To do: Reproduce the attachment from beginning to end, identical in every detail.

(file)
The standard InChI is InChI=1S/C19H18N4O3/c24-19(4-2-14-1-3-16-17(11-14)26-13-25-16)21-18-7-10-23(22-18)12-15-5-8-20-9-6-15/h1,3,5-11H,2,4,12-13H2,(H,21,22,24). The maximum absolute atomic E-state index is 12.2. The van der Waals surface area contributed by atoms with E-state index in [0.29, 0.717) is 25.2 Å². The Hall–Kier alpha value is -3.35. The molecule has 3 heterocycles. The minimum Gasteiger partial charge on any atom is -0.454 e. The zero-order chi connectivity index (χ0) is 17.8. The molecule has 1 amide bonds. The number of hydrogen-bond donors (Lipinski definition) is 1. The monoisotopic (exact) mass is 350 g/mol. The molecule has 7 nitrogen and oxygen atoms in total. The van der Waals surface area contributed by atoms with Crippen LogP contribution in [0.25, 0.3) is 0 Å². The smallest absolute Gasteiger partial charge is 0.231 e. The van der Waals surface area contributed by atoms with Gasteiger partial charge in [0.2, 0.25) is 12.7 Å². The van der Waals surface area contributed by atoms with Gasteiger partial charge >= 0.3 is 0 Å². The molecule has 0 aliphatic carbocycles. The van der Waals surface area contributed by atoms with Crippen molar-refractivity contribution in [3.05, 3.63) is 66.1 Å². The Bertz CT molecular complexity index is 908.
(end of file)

The standard InChI is InChI=1S/C19H18N4O3/c24-19(4-2-14-1-3-16-17(11-14)26-13-25-16)21-18-7-10-23(22-18)12-15-5-8-20-9-6-15/h1,3,5-11H,2,4,12-13H2,(H,21,22,24). The maximum absolute atomic E-state index is 12.2. The van der Waals surface area contributed by atoms with E-state index in [0.29, 0.717) is 25.2 Å². The Hall–Kier alpha value is -3.35. The molecule has 3 heterocycles. The minimum Gasteiger partial charge on any atom is -0.454 e. The zero-order chi connectivity index (χ0) is 17.8. The molecule has 1 amide bonds. The number of hydrogen-bond donors (Lipinski definition) is 1. The monoisotopic (exact) mass is 350 g/mol. The molecule has 7 nitrogen and oxygen atoms in total. The van der Waals surface area contributed by atoms with Crippen LogP contribution in [0.25, 0.3) is 0 Å². The smallest absolute Gasteiger partial charge is 0.231 e. The van der Waals surface area contributed by atoms with Gasteiger partial charge in [0.2, 0.25) is 12.7 Å². The van der Waals surface area contributed by atoms with Gasteiger partial charge >= 0.3 is 0 Å². The molecule has 0 aliphatic carbocycles. The van der Waals surface area contributed by atoms with Crippen molar-refractivity contribution in [3.05, 3.63) is 66.1 Å². The Bertz CT molecular complexity index is 908.